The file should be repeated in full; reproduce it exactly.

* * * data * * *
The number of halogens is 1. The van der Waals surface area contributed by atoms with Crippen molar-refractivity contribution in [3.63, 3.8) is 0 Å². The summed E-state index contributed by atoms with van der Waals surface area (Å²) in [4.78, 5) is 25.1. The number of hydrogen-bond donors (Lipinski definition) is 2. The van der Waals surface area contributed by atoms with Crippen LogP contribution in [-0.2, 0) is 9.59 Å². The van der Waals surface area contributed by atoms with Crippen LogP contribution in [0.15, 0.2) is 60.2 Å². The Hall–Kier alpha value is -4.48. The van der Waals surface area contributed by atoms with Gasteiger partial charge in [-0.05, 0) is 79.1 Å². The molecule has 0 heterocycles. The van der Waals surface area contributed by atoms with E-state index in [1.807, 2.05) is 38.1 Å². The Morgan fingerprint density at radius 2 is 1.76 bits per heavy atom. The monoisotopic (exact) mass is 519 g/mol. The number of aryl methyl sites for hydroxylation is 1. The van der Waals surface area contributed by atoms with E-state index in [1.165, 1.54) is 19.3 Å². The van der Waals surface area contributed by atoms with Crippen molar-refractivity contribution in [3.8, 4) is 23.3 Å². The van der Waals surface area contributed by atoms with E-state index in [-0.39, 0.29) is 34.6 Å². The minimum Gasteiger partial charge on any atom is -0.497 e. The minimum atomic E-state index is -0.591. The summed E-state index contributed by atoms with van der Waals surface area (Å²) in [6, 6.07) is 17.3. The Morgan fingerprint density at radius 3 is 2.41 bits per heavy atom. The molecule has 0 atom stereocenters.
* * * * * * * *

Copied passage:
The number of halogens is 1. The van der Waals surface area contributed by atoms with Crippen molar-refractivity contribution in [3.63, 3.8) is 0 Å². The summed E-state index contributed by atoms with van der Waals surface area (Å²) in [4.78, 5) is 25.1. The number of hydrogen-bond donors (Lipinski definition) is 2. The van der Waals surface area contributed by atoms with Crippen LogP contribution in [-0.2, 0) is 9.59 Å². The van der Waals surface area contributed by atoms with Crippen LogP contribution in [0.15, 0.2) is 60.2 Å². The Hall–Kier alpha value is -4.48. The van der Waals surface area contributed by atoms with Gasteiger partial charge in [-0.05, 0) is 79.1 Å². The molecule has 0 heterocycles. The van der Waals surface area contributed by atoms with E-state index in [1.807, 2.05) is 38.1 Å². The Morgan fingerprint density at radius 2 is 1.76 bits per heavy atom. The monoisotopic (exact) mass is 519 g/mol. The number of aryl methyl sites for hydroxylation is 1. The van der Waals surface area contributed by atoms with E-state index in [1.165, 1.54) is 19.3 Å². The van der Waals surface area contributed by atoms with Crippen molar-refractivity contribution in [3.8, 4) is 23.3 Å². The van der Waals surface area contributed by atoms with E-state index in [-0.39, 0.29) is 34.6 Å². The minimum Gasteiger partial charge on any atom is -0.497 e. The minimum atomic E-state index is -0.591. The summed E-state index contributed by atoms with van der Waals surface area (Å²) in [6, 6.07) is 17.3. The Morgan fingerprint density at radius 3 is 2.41 bits per heavy atom. The molecule has 0 atom stereocenters.